European media is reporting that European Commission President Ursula von der Leyen announced that Russia-backed media outlets RT and Sputnik would be banned in the EU. Both outlets have been repeatedly accused of spreading disinformation, especially in recent weeks during Russia’s military build-up on the Ukrainian border. According to a Politico report:
February 27, 2022 European Commission President Ursula von der Leyen announced Sunday that Kremlin-backed RT, formerly known as Russia Today, and Sputnik, would be banned in the EU. “We will ban the Kremlin’s media machine in the EU. The state-owned Russia Today and Sputnik, and their subsidiaries, will no longer be able to spread their lies to justify Putin’s war,” she said. “We are developing tools to ban their toxic and harmful disinformation in Europe,” von der Leyen added, without providing more details. Kremlin-backed media have been under increased pressure in Europe since Russia launched its invasion of Ukraine. Poland and Estonia regulators have in recent days banned Russian TV broadcasters while Western countries including the U.K. and France have renewed scrutiny on RT. The power to shut down broadcasters is in the hands of national regulators. In recent weeks, a massive information war unfolded both online and offline between Kremlin-backed news outlets and online trolls and media and actors both in Ukraine and across the West. According to French public radio France Inter, RT France’s coverage of Ukraine was obviously one-sided and biased toward the Russian government.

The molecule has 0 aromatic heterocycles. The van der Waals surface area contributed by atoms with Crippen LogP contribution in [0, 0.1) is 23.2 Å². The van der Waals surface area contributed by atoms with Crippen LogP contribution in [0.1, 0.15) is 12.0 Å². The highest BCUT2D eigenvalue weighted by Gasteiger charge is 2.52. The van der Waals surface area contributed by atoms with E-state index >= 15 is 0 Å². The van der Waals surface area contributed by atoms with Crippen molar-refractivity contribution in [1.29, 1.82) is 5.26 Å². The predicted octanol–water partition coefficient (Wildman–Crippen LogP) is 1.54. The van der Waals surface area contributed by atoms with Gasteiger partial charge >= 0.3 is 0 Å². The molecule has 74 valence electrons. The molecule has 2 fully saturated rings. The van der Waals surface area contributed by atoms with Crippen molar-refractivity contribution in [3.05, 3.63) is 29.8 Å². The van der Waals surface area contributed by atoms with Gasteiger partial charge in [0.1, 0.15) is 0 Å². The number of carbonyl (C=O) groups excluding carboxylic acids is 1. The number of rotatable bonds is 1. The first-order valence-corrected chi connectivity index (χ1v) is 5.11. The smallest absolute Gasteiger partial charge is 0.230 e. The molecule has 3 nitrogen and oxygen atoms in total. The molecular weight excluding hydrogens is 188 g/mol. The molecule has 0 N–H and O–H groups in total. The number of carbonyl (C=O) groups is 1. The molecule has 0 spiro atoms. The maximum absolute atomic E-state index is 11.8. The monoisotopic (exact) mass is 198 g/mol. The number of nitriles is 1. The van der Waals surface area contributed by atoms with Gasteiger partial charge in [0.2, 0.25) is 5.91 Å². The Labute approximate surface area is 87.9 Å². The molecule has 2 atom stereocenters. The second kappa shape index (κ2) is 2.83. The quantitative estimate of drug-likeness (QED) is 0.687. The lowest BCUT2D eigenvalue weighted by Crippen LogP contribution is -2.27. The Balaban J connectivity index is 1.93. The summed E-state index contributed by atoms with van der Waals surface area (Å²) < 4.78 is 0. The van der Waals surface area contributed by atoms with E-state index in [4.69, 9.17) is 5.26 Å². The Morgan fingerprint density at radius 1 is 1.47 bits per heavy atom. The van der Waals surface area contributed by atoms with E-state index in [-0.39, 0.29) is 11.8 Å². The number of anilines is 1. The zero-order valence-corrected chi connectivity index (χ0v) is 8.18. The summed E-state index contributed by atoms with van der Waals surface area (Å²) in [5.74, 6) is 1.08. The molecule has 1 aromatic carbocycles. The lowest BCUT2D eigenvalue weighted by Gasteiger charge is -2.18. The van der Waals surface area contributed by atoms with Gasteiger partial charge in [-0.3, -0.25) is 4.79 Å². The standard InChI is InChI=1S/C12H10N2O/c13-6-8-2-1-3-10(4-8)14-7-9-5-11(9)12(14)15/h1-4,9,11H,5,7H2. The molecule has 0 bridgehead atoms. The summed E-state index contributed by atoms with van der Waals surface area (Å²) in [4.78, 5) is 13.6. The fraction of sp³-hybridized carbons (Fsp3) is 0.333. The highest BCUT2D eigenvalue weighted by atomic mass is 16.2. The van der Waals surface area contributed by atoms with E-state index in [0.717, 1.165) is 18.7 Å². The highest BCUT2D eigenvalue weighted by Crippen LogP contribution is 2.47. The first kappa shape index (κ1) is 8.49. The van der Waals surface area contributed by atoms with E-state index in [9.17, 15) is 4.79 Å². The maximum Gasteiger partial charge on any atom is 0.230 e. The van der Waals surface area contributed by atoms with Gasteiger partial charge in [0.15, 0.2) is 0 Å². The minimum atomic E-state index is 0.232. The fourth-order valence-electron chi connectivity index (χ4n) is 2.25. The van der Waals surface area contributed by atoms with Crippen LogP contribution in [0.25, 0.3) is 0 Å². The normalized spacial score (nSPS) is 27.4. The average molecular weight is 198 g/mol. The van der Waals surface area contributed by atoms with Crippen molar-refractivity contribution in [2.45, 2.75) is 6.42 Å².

In 2017, the NYT characterized RT (formerly Russia Today) as follows:
Analysts are sharply divided about the influence of RT. Pointing to its minuscule ratings numbers, many caution against overstating its impact. Yet focusing on ratings may miss the point, says Peter Pomerantsev, who wrote a book three years ago that described Russia’s use of television for propaganda. “Ratings aren’t the main thing for them,” he said. “These are campaigns for financial, political and media influence.” RT and Sputnik propel those campaigns by helping create the fodder for thousands of fake news propagators and providing another outlet for hacked material that can serve Russian interests, said Ben Nimmo, who studies RT for the Atlantic Council. Whatever its impact, RT is unquestionably a case study in the complexity of modern propaganda. It is both a slick modern television network, dressed up with great visuals and stylish presenters, and a content farm that helps feed the European far right. Viewers find it difficult to discern exactly what is journalism and what is propaganda, what may be “fake news” and what is real but presented with a strong slant.
Sputnik is a state-owned Russian news agency established in 2014 and operating in over 30 languages. It has been frequently accused of spreading disinformation and is monitored by the strategic communication divisions of the EU and NATO.